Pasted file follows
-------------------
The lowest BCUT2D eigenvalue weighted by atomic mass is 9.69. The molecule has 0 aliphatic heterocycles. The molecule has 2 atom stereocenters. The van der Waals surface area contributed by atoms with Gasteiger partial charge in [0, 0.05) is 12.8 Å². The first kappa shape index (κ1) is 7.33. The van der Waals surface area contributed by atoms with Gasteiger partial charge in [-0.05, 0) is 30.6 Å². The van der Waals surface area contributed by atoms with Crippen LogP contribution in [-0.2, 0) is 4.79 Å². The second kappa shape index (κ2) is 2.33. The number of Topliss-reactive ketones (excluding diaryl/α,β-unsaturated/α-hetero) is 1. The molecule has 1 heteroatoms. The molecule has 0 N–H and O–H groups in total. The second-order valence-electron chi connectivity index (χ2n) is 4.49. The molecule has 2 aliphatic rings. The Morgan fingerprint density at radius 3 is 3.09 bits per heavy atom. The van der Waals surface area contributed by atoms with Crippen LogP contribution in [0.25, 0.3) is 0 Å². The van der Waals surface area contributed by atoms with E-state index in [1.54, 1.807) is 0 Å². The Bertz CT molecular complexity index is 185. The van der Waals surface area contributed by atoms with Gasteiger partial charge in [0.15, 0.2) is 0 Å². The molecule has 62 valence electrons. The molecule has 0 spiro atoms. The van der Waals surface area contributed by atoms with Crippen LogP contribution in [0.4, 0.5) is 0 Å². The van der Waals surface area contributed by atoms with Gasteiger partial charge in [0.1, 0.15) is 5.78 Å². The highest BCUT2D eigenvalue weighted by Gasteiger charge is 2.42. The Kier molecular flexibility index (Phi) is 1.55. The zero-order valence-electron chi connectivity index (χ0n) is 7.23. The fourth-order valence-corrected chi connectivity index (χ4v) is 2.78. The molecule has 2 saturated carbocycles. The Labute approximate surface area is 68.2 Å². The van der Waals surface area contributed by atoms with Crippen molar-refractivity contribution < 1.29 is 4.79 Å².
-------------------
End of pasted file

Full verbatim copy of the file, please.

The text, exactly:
The lowest BCUT2D eigenvalue weighted by atomic mass is 9.69. The molecule has 0 aliphatic heterocycles. The molecule has 2 atom stereocenters. The van der Waals surface area contributed by atoms with Gasteiger partial charge in [0, 0.05) is 12.8 Å². The first kappa shape index (κ1) is 7.33. The van der Waals surface area contributed by atoms with Gasteiger partial charge in [-0.05, 0) is 30.6 Å². The van der Waals surface area contributed by atoms with Crippen LogP contribution in [-0.2, 0) is 4.79 Å². The second kappa shape index (κ2) is 2.33. The number of Topliss-reactive ketones (excluding diaryl/α,β-unsaturated/α-hetero) is 1. The molecule has 1 heteroatoms. The molecule has 0 N–H and O–H groups in total. The second-order valence-electron chi connectivity index (χ2n) is 4.49. The molecule has 2 aliphatic rings. The Morgan fingerprint density at radius 3 is 3.09 bits per heavy atom. The van der Waals surface area contributed by atoms with Crippen LogP contribution in [0.25, 0.3) is 0 Å². The van der Waals surface area contributed by atoms with E-state index in [1.54, 1.807) is 0 Å². The Bertz CT molecular complexity index is 185. The van der Waals surface area contributed by atoms with Gasteiger partial charge in [0.15, 0.2) is 0 Å². The molecule has 62 valence electrons. The molecule has 0 spiro atoms. The van der Waals surface area contributed by atoms with Crippen LogP contribution in [0.4, 0.5) is 0 Å². The van der Waals surface area contributed by atoms with Gasteiger partial charge in [0.1, 0.15) is 5.78 Å². The highest BCUT2D eigenvalue weighted by Gasteiger charge is 2.42. The Kier molecular flexibility index (Phi) is 1.55. The zero-order valence-electron chi connectivity index (χ0n) is 7.23. The fourth-order valence-corrected chi connectivity index (χ4v) is 2.78. The molecule has 2 saturated carbocycles. The Labute approximate surface area is 68.2 Å². The van der Waals surface area contributed by atoms with Crippen molar-refractivity contribution < 1.29 is 4.79 Å².